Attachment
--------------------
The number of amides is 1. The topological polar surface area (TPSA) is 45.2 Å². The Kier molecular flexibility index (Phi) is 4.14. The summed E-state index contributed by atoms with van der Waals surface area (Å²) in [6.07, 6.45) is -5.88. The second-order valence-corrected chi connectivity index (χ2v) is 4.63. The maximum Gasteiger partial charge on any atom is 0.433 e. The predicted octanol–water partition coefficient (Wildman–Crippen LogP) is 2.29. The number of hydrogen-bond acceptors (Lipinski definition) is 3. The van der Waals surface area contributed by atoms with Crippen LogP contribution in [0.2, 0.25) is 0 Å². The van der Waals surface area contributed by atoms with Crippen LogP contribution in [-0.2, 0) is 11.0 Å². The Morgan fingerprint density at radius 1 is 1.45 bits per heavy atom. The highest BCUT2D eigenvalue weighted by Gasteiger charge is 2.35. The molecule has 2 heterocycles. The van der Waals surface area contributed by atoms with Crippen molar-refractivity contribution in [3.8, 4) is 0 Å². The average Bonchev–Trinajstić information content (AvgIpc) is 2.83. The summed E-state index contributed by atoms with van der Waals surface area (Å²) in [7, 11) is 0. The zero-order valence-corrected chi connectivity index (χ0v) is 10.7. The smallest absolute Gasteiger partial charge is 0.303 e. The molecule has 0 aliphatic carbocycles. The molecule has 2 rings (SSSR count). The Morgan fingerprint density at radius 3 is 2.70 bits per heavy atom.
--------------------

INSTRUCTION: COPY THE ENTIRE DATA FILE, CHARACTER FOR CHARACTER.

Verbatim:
The number of amides is 1. The topological polar surface area (TPSA) is 45.2 Å². The Kier molecular flexibility index (Phi) is 4.14. The summed E-state index contributed by atoms with van der Waals surface area (Å²) in [6.07, 6.45) is -5.88. The second-order valence-corrected chi connectivity index (χ2v) is 4.63. The maximum Gasteiger partial charge on any atom is 0.433 e. The predicted octanol–water partition coefficient (Wildman–Crippen LogP) is 2.29. The number of hydrogen-bond acceptors (Lipinski definition) is 3. The van der Waals surface area contributed by atoms with Crippen LogP contribution in [0.2, 0.25) is 0 Å². The van der Waals surface area contributed by atoms with Crippen LogP contribution in [-0.2, 0) is 11.0 Å². The Morgan fingerprint density at radius 1 is 1.45 bits per heavy atom. The highest BCUT2D eigenvalue weighted by Gasteiger charge is 2.35. The molecule has 2 heterocycles. The van der Waals surface area contributed by atoms with Crippen molar-refractivity contribution in [3.8, 4) is 0 Å². The average Bonchev–Trinajstić information content (AvgIpc) is 2.83. The summed E-state index contributed by atoms with van der Waals surface area (Å²) in [7, 11) is 0. The zero-order valence-corrected chi connectivity index (χ0v) is 10.7. The smallest absolute Gasteiger partial charge is 0.303 e. The molecule has 0 aliphatic carbocycles. The molecule has 2 rings (SSSR count). The Morgan fingerprint density at radius 3 is 2.70 bits per heavy atom.